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The Inertia

Pilates is a great alternative training for surfers, especially seasoned ones who have years of wear and tear on their body. It can be used for injury prevention, but most importantly, pilates educates you about the way the body should move in a healthy, balanced way.

My own journey to pilates started when I suffered my first major dance injury as a 16-year old ballet dancer. Other injuries soon followed and I had to start thinking that career might be behind me. I became a Pilates instructor after my second knee injury at the age of 30 and my love for movement was rekindled. Then, 24 years after I retired from dancing and 10 years after I became an instructor, I found surfing. I felt like I was dancing again, only this time it was on waves. I was the ballerina, my surfboard was my dance partner, and the waves were my music. Each wave and every surf session was a different dance and I was hooked.

One of the benefits of pilates is it makes your body move more efficiently and the awareness it builds is so beneficial in any sport. I practice it to keep my body in tune and in shape. I call it the “glue” that keeps my old injuries in check.

So, what is pilates and why should the technique be so great for surfing?

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Pilates is a core-based technique that involves the whole body. It has 36 traditional mat exercises and about 10 times more on the spring based apparatus. The equipment is made up of the Cadillac or the Trapeze Table, the Reformer, the Wunda Chair, the Ladder Barrel, the Mini Barrel, and the less frequently used Ped-o-Pull. A basic session is the combination of mat exercises, Cadillac and Reformer. The Wunda chair is added in when the student advances or understands the technique fairly well.

Now let’s take a look at the biomechanics of paddling: Surfers often suffer from lower back and shoulder injuries thanks to constant paddling and lying in the prone position. For example, being in a prolonged back extension can pinch the lower back area and if you let the abs relax when you’re tired, the tension increases. If you pull your navel toward your spine, press the pubic bone into your board, and lift your belly off the board, the lats and lower medial traps will work more efficiently and take the stress away from the lower back. The Gluteus Medius (pie shaped muscles on the lateral part of the hip under the Gluteus Maximus) is a key to stabilizing the pelvis on the board along with the pelvic floor and adductors. This combination of muscles grounds the body to the board but you do not want to execute this in a rigid way. Of course, you would have to practice this pilates technique and let the muscles get used to working that way so it becomes second nature, especially when you are tired.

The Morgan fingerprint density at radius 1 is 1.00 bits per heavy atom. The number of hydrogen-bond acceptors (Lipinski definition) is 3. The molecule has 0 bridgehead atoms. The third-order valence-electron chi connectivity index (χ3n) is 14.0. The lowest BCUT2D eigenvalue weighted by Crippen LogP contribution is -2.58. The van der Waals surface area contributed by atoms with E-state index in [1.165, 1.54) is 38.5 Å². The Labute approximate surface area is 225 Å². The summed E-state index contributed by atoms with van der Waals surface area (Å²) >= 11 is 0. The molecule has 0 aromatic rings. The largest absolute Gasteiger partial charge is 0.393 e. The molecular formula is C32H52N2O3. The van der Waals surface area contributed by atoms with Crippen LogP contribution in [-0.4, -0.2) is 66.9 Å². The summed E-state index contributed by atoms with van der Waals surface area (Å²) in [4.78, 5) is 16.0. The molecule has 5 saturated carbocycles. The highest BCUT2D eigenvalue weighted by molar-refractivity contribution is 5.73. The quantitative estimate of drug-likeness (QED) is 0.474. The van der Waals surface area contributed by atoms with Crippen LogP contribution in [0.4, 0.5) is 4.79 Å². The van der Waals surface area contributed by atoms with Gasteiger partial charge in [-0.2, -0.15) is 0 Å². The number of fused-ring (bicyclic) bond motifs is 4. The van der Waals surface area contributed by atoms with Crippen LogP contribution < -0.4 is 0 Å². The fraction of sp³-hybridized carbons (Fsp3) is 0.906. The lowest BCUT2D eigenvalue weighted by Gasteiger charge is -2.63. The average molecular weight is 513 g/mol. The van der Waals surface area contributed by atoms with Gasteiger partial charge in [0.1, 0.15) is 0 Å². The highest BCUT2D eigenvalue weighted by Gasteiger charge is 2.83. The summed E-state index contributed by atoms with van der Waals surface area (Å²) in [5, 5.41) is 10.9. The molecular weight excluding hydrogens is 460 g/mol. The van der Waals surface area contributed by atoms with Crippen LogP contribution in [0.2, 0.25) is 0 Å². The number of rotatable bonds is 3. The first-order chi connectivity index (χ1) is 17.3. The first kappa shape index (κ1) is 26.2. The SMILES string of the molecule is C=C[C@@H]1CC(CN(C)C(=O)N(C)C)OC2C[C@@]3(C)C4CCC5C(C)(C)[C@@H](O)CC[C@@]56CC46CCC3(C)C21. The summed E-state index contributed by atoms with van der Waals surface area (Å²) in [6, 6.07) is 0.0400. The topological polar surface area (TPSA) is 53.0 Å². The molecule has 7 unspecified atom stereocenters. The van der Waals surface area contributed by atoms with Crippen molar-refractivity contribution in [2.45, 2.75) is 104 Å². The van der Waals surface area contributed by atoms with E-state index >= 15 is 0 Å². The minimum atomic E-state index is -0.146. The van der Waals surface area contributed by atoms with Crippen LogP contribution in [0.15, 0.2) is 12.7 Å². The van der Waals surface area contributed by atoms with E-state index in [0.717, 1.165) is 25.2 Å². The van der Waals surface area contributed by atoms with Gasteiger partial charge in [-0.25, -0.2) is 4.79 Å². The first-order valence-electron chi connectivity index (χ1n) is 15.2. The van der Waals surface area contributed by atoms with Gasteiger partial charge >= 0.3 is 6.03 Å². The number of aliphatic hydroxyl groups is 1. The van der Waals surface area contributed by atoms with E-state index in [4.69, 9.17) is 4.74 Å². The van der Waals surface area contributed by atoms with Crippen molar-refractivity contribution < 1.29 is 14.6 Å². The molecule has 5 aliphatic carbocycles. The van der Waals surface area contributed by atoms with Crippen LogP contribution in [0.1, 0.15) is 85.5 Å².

Shoulder and back muscles should be working together so the body is more efficient. If the muscles are working together you can harness your energy and use it to propel yourself and the board through the water more efficiently. You won’t waste good energy that you would need to catch waves. When you try to work with a disjointed body, injuries occur because the body will compensate for the weaknesses. The muscles that need to be strong are the rhomboids and your rotator cuff tendons. Yes, the lats and deltoids are crucial too. If you are overdeveloped or weak in those areas a shoulder impingement or tear will more likely to happen. Never thought lats and deltoids can be weak in surfers? Think again. The human body is a piece of art. Everyone is different and unique in the way they move.

Pilates exercises to practice:
-Swan or Swan Dive (strengthen back extensors and abs)
-Pulling Straps and T-pulling Straps
-Shoulder exercises:
-Forearm push ups
-Forearms pull up on the Chair
-Dolphins on the reformer

Of course, there is nothing more valuable than water time, but if you’re not as fortunate as those who live by the beach you need to cross train more.

Note: You can learn more about pilates for surfers from the author here.


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